At the mayor's annual "State of the City" address - one sponsored by Coca-Cola and billed in past years as a "business breakfast" - Reed shared with city officials, business leaders, and other local heavy hitters a brief look back at the city's progress during his first term. The biggest priorities weren't exciting issues, but the mayor said that they were pivotal to Atlanta's future.
"I've worked hard over the last four years to be a boring mayor," Reed said. "I think boring is cool."
Reed lauded City Hall for tackling tough issues such as pension reform, which he said will save Atlanta hundreds of millions of dollars in the long run, during the economic recession. He also said that the decision to invest cash into the city's police, fire, and corrections departments would continue to pay off in coming years - crime went down 18 percent during his first term, the mayor said, pointing to Atlanta Police figures.
Looking ahead, Reed said that tackling Atlanta's and Fulton County's repeat offender issue, in which convicted criminals with multiple offenses receive little or no jail time, would help improve the city's quality of life. He dismissed notions from critics that "the mayor just wants to lock people up," but insisted that the worst repeat offenders should be behind bars.
"If we get the issues of repeat offenders in the city of Atlanta right, we can have one of the safest cities in the United States of America," he said.
Two days after a high-profile plea deal related to the Atlanta Public Schools' indictments grabbed local headlines, Reed urged people to move past the 2009 cheating scandal and "move the needle" on academic results. Offering few specifics, he said that effort would begin with the selection of a new APS superintendent and could help improve the school system for years to come.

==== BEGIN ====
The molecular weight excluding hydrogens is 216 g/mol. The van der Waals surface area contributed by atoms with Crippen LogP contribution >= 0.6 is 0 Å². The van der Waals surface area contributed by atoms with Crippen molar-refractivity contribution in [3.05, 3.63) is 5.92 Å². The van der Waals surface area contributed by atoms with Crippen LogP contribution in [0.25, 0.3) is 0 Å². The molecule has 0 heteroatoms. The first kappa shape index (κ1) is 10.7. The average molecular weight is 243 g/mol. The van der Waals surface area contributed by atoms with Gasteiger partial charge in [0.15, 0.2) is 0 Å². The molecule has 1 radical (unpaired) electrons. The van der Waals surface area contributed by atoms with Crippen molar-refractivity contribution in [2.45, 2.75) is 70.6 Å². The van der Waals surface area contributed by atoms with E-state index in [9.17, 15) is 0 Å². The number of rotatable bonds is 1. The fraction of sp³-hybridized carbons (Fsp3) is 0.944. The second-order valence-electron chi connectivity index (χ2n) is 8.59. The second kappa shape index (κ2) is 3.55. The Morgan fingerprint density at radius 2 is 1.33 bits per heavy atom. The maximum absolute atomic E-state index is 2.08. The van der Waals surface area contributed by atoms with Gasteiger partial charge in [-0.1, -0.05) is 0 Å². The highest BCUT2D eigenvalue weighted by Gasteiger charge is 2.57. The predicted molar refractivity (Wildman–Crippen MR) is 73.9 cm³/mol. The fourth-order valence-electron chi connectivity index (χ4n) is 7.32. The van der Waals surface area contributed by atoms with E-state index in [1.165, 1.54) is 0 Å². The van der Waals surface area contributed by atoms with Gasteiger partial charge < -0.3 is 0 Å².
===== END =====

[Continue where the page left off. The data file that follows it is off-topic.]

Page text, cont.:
"It's time for us to shake off the challenges related to the APS scandal and to get back in the game for Atlanta schools," he said. "Everybody got burned over the last 10 years."
After his speech, Reed told reporters that the APS scandal has caused a certain sense of "disengagement." Despite damaged reputations for teachers and business leaders, he said a school board with many new faces and a soon-to-be-hired superintendent should help local leaders get back involved with APS once again.
Beyond that, Reed praised the metro region's growing economy - bigger than 27 states in America, he added - and promised to retain more graduating college students as well as focus on tech startups. He also briefly said that the city's 311 call center would open soon and that he's looking into ways to help the city's growing immigrant population.
As for the two recent snowstorms, Reed seemed to be in much better spirits this week, cracking jokes about Winter Storms Leon and Pax (or "Tupac," as he quipped!). To Reed at least, it seems like Atlanta's battered reputation has already become a fleeting memory.
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